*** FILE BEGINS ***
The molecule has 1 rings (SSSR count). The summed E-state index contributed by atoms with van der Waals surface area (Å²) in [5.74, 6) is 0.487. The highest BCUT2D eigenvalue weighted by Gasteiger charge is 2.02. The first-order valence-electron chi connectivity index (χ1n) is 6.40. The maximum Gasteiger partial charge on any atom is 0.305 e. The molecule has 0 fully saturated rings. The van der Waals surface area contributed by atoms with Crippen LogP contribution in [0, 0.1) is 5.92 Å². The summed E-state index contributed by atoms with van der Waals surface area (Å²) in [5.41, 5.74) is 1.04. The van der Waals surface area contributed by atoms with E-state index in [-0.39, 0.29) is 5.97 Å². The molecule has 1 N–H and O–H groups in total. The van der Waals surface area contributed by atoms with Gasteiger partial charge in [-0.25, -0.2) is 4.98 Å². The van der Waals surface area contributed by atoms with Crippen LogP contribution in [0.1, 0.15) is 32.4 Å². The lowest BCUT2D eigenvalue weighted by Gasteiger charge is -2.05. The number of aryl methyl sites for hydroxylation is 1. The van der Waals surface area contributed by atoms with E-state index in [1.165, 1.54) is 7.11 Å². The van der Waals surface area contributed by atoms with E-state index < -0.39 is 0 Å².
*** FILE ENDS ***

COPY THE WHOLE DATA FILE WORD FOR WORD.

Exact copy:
The molecule has 1 rings (SSSR count). The summed E-state index contributed by atoms with van der Waals surface area (Å²) in [5.74, 6) is 0.487. The highest BCUT2D eigenvalue weighted by Gasteiger charge is 2.02. The first-order valence-electron chi connectivity index (χ1n) is 6.40. The maximum Gasteiger partial charge on any atom is 0.305 e. The molecule has 0 fully saturated rings. The van der Waals surface area contributed by atoms with Crippen LogP contribution in [0, 0.1) is 5.92 Å². The summed E-state index contributed by atoms with van der Waals surface area (Å²) in [5.41, 5.74) is 1.04. The van der Waals surface area contributed by atoms with E-state index in [-0.39, 0.29) is 5.97 Å². The molecule has 1 N–H and O–H groups in total. The van der Waals surface area contributed by atoms with Gasteiger partial charge in [-0.25, -0.2) is 4.98 Å². The van der Waals surface area contributed by atoms with Crippen LogP contribution in [0.1, 0.15) is 32.4 Å². The lowest BCUT2D eigenvalue weighted by Gasteiger charge is -2.05. The number of aryl methyl sites for hydroxylation is 1. The van der Waals surface area contributed by atoms with E-state index in [1.165, 1.54) is 7.11 Å². The van der Waals surface area contributed by atoms with E-state index < -0.39 is 0 Å².